As every triathlon enthusiast will appreciate, success in competition demands a considerable time commitment. Indeed, many participants find themselves short-changing other important aspects of their lives, such as work, and time for family and friends, in order to put in those all important training hours. I myself have slaved away for up to 14 hours a week just to be competitive at sprint and Olympic distance tris, and have had to sacrifice other enjoyable aspects of my life in order to do so. Additionally, injuries synonymous with hefty triathlon training schedules, such as chondromalacia Patella (runner’s knee, also prevalent in cyclists), Achilles tendinitis and swimmer’s shoulder, pose a constant threat to keen triathletes following a traditional training routine.
It is no surprise, therefore, that an increasing number of endurance athletes are beginning to look for an alternative method of achieving optimal fitness without the time-consuming, laborious and life-ruling characteristics of traditional endurance training; A method that can not only enable them to reduce the time they spend training, but can also strengthen, condition and injury-proof them in a way that swimming, cycling and running cannot; Perhaps even a training method that is anything but monotonous, and therefore keeps motivation and adherence to a premium.
Ladies and gentlemen, let me introduce you to, the kettlebell!
There is no other training method that develops strength, endurance and cardiovascular capacity quite like the kettlebell. Its ability to provide unparalleled conditioning and turbo-charged fitness has seen an upsurge in popularity in recent years, with world class athletes and celebrities such as Lance Armstrong, Matthew McConaughey and Penelope Cruz swinging, snatching and pressing their way into incredible shape.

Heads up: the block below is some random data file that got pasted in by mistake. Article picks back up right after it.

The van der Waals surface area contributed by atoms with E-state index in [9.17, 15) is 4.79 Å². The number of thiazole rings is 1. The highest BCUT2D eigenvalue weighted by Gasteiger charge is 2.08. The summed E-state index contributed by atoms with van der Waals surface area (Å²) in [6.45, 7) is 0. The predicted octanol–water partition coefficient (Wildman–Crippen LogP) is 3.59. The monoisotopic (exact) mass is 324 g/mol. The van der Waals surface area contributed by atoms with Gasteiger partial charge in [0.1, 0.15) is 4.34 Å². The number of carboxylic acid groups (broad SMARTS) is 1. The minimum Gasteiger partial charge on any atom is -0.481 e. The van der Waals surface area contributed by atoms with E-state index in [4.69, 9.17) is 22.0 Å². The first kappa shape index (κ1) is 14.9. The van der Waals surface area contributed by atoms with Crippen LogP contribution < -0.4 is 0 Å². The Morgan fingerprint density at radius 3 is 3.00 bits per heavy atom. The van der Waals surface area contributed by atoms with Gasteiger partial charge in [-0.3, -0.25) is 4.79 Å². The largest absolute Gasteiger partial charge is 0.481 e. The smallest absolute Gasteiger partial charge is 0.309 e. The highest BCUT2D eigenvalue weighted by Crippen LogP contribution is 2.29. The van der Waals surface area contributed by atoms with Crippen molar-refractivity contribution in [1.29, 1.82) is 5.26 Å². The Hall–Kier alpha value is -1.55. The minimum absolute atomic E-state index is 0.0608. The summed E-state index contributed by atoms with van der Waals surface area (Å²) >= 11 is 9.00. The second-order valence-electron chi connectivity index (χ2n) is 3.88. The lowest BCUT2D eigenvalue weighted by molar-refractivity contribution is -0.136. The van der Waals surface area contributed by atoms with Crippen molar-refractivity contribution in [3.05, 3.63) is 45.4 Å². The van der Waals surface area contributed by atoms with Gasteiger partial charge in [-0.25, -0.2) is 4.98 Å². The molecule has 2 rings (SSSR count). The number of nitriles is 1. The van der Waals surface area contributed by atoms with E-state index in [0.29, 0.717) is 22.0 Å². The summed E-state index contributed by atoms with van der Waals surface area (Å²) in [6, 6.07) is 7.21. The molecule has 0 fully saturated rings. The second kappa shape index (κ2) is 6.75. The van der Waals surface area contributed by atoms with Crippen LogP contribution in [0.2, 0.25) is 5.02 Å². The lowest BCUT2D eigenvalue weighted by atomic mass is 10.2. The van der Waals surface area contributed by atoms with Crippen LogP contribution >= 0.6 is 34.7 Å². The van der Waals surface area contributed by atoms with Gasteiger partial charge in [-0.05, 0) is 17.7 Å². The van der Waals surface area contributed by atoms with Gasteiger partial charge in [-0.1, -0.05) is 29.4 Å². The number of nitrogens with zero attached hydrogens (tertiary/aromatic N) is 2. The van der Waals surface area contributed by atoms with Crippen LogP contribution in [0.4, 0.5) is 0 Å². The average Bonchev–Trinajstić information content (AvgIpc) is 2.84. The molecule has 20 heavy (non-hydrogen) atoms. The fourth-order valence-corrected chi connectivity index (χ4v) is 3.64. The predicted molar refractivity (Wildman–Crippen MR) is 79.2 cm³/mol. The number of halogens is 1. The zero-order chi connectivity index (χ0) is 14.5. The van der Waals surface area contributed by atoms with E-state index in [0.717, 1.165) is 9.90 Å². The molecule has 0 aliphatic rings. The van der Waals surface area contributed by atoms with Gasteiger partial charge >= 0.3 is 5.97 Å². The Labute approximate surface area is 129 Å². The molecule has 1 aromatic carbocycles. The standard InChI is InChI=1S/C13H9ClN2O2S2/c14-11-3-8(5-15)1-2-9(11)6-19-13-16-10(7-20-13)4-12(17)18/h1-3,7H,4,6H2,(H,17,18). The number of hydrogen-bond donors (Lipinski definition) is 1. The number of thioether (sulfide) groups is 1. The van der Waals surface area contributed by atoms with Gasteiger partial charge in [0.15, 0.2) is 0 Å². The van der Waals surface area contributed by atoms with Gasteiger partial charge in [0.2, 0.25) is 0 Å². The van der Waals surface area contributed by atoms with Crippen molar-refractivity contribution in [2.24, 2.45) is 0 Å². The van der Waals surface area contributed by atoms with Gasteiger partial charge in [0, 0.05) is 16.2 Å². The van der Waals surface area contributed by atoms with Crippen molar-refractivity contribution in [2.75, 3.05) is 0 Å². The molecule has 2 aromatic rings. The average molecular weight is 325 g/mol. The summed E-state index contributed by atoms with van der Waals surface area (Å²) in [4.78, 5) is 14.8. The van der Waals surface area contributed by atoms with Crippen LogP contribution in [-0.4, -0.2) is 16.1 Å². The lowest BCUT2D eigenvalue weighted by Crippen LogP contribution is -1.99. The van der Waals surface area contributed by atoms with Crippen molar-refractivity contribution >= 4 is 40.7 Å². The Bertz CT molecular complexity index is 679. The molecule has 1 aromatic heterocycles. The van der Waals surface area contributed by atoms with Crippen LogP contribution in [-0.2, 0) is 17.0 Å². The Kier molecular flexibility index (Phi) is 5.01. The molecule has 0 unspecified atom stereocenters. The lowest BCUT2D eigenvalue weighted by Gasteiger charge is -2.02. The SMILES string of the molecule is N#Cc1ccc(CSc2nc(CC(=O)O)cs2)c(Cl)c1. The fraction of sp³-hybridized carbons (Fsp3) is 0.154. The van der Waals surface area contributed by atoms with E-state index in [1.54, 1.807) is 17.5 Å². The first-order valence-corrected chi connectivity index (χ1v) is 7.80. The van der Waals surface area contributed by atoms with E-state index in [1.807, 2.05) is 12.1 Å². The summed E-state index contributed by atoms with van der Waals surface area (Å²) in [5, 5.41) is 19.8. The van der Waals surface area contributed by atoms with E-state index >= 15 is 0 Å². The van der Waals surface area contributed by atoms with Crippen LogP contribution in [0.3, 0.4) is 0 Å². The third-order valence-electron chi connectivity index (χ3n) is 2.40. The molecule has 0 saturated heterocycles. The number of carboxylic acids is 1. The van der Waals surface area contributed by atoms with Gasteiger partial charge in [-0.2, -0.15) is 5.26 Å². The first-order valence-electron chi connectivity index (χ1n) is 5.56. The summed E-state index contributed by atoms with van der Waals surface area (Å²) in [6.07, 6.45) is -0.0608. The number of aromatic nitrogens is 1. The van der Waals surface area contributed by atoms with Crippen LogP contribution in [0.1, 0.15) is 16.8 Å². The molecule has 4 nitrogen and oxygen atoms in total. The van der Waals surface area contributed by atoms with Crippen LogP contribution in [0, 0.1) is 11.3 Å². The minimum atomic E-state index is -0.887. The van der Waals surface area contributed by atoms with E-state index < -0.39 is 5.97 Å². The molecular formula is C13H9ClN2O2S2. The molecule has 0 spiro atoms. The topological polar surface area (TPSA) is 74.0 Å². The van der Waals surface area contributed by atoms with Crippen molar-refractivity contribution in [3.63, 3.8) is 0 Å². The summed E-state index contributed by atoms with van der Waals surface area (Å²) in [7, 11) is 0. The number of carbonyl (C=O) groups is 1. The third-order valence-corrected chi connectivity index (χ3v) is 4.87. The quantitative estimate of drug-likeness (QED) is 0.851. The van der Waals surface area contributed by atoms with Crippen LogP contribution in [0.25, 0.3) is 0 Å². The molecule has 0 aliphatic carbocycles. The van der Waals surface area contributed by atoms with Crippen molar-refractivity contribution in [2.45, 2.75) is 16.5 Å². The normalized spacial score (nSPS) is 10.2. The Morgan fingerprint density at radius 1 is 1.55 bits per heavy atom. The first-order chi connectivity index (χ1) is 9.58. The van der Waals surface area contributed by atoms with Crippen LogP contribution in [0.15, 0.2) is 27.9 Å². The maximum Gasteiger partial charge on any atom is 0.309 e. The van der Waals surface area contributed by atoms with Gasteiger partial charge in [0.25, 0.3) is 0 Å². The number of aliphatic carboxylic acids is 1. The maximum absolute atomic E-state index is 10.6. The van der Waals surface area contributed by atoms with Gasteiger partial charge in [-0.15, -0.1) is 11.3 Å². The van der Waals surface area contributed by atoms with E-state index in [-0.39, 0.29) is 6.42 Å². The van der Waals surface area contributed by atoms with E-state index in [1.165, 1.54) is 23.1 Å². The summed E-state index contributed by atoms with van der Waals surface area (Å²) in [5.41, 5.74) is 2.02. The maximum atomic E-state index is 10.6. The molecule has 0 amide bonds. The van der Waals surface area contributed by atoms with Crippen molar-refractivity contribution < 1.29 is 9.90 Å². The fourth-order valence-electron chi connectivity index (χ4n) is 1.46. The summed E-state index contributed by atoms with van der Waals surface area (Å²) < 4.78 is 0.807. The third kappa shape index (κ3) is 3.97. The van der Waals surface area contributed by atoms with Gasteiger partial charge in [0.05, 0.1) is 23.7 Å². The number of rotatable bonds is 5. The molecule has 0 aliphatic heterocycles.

The kettlebell resembles a cannonball with a handle, and training is based around five foundation exercises, all of which have the ability to simultaneously enhance performance in the three phases of triathlon. The drills are all multiple lever movements that rely on major muscle groups, thus providing an intense and challenging strength and cardiovascular workout in one. The swing, a dynamic, total body movement, teaches the hips, glutes and hamstrings to fire powerfully and effectively, which translates directly to running and cycling efficiency. Cleans also encourage power generation from hip drive, whilst simultaneously relaxing the shoulders; critical during a grueling multi-sport race. Snatches help to rewire the central nervous system, thus strengthening the mind-body connection and adding overall efficiency in each phase. Military presses, meanwhile, stabilises the inherently unstable shoulder joint, strengthening the surrounding muscles and negating the continual internal rotation of the freestyle stroke that so often causes the collection of troublesome symptoms that fall beneath the ‘swimmer’s shoulder’ umbrella. Each and every kettlebell drill has the benefit of encouraging the body to work as one synergistic unit, thereby resulting in optimal efficiency and providing a hugely advantageous carry over into triathlon, and every other sport.